Early documentation of developing periodontal disease, especially bone loss and pocket formation, is important. It is quite unusual for most dentists to contemplate documentation of periodontal disease onset and advancement at such an early age (6-16). Yet when confronted by a parent or advocate at the time when extraction of a permanent tooth has been recommended for an 18 year old patient with Down Syndrome due to advanced bone loss, proper documentation of the disease progression and therapies attempted assumes greater importance for the dentist.


Down syndrome patient

Early communication with parents/guardians regarding the limitations of dental care in preventing tooth loss and other dental sequela including prosthetic limitations is important. It is at this time that the responsibility for meticulous oral hygiene and the support and development of acceptable dental behaviors by the parents/caretakers can be emphasized. Early diet counseling can also be of benefit in preventing the obesity and other diet problems commonly encountered in this population.

O Early, Aggressive and Innovative Periodontal Therapy

It may be helpful to the clinician to employ a treatment approach to patients with Down Syndrome with actual or anticipated periodontal problems similar to the treatment approaches advocated for patients with acquired immunodeficiency syndrome (AIDS). That is, early aggressive, innovative, and often untried approaches based upon knowledge of the host response problems may prove fruitful in addressing these unusual conditions. Topical antimicrobial agents (e.g., peridex®, Listerine®) may be indicated on a long-term basis for these individuals. The ability of the individual to rinse and expectorate may be a limiting factor. Other delivery methods such as gels or sprays may be helpful.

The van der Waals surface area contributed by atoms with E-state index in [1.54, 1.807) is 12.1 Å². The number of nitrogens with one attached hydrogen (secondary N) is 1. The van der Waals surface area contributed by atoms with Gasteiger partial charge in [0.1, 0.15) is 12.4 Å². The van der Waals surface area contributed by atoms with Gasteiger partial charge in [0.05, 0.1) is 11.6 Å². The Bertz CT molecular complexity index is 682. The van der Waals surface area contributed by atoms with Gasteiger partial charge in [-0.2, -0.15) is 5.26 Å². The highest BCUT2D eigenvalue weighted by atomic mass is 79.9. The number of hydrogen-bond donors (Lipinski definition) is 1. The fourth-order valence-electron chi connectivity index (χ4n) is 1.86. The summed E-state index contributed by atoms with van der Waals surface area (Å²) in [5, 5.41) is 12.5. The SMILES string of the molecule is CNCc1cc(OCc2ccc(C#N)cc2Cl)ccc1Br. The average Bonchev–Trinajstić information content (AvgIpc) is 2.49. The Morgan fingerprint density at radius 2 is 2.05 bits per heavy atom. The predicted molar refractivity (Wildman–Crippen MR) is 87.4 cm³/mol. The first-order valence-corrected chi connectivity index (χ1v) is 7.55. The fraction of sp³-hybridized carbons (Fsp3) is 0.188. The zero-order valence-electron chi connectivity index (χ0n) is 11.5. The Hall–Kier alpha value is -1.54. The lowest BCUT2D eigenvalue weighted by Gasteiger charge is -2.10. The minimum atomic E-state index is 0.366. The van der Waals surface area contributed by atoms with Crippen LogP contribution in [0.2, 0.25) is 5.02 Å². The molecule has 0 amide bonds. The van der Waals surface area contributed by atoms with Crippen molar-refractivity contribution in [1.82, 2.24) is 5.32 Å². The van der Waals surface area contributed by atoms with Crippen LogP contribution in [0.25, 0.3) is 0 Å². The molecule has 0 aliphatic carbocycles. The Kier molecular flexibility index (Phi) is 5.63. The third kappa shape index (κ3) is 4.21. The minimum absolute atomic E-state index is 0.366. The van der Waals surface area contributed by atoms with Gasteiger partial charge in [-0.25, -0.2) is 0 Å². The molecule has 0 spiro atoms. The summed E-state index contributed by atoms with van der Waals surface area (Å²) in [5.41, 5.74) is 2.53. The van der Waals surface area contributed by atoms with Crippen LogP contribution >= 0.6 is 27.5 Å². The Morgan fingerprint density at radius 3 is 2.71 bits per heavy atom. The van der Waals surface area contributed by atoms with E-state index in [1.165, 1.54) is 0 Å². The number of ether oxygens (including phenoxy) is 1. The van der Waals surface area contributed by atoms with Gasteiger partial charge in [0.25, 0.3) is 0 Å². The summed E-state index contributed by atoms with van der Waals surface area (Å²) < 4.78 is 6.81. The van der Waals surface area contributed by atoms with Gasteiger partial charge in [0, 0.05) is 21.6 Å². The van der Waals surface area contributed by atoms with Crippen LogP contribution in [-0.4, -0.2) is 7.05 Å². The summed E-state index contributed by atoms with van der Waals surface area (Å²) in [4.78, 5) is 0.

Dentist with Down syndrome child patient

Systemic antimicrobial agents, particularly tetracycline may be helpful. Long term tetracycline therapy (10-30 years) is common in the field of dermatology, yet the ADA statement that “long term antibiotic use in dentistry is considered experimental” certainly creates a barrier for the dentist.

Early preventive periodontal therapy, including vestibular extensions, frenectomies and grafts should be considered. The major problem is the lack of data confirming the success of periodontal therapy in the presence of an altered immune or host response. Long term studies documenting the success or failure of such therapies should not be expected in the near future. Thus the clinician in consultation with the patients’ parents/guardians should rely on clinical judgement and reasonable expectations in recommending an early aggressive surgical approach. The dental cooperation of the patient is an important and limiting factor in this regard. Since host response is impaired and post surgical healing may be prolonged, the use of antibiotics following even minor surgical procedures may be indicated.